That seems an exceedingly complicated way to do disk encryption, when configuring the partitions you should have just been able to click advanced - use lvm full disk encryption! 

    You are right about the vi modes, if vim is installed use that instead it is the same as vi , just better (vim is vi improved) 

    So when you open it in vi or vim you need to press i to enter edit mode, so use up n down to go to where you want, press i, paste, (hope that mouse integration is turned off else something weird will happen) hit ESC to exit edit mode , type :wq to exit (: is command w write, q quit)

    The lines with # don't matter as they are cowith themments , so it's just the ones without it. People do stuff like that to explain what the command is they are doing, so the things you need to change is the line without the hash, and the values you need are explained by the comment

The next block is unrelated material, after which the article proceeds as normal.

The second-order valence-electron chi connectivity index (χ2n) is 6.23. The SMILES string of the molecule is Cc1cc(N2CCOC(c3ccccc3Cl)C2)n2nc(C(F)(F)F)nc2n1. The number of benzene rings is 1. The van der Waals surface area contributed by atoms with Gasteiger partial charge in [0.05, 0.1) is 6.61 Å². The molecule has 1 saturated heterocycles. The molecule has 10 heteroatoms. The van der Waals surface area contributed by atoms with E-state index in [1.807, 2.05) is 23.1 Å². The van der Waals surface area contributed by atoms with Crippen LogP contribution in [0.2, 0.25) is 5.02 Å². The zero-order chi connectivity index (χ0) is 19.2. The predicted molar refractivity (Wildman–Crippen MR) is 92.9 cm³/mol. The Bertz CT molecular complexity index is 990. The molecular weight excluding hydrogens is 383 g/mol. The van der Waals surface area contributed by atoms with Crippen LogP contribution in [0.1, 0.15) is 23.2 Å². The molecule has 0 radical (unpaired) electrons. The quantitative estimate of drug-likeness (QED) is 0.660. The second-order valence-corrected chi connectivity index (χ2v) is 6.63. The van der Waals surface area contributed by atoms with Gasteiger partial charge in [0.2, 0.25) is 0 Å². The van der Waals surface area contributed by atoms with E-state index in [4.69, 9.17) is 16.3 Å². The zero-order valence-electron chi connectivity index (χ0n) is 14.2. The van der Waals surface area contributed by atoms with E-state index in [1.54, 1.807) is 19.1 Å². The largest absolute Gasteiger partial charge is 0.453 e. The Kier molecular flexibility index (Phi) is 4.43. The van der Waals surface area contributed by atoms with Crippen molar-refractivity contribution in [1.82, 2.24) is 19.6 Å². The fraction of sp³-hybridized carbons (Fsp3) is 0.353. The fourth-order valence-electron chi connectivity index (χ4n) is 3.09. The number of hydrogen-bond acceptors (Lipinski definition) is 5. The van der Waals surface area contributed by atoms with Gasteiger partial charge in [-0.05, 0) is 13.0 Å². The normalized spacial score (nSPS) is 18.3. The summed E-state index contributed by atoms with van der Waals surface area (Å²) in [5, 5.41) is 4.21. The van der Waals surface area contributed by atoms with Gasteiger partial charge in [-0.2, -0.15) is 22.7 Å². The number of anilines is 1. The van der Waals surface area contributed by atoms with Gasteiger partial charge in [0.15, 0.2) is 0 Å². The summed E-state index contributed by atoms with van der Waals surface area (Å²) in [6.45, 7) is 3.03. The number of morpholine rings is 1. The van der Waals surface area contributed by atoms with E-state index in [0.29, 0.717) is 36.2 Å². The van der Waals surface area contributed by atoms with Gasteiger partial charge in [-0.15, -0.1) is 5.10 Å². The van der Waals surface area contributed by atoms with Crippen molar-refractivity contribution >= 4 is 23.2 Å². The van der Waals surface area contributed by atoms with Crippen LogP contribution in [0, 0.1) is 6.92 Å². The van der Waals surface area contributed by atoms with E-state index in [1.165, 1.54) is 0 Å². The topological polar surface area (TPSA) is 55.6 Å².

And to delete the swap file it lives at .filename.swp so if your file was 
    /Etc/cryptab

    It would be 
    rm /Etc/.cryptab.swp

    Rm is just del :) as you made the file you don't need to care about recovering it

    The warning Is just a warning , if you delete the swap file it will go away :) . It has to be done in the chroot, else you would be editing just the files of the live boot rather than the files of the installed system
    If you found the comment helpful hit the like button, If the answer solves your Q, hit the yes button on the bottom of the post!  I'm a UK based techi, so apologies if my help links are for the UK region site! 

    Want to know if your PC supports Windows 11? Check out the offical Health Check tool :Dhttps://aka.ms/GetPCHealthCheckApp
  • MikenetMikenet Member Posts: 8

    Tinkerer

    It was very complicated! :#  With all of the hiccups I ran into, it's a miracle I got through that tutorial without messing something up.  From what many are saying, Duel Boot isn't available if you want to encrypt the Ubuntu installation.  So apparently the installation disc forces you to use only Ubuntu if you want to encrypt the installation.  I'm keeping Windows 10 around for compatibility with certain programs that aren't compatible with Linux but overall got fed up with Windows because it isn't very secure and forces updates.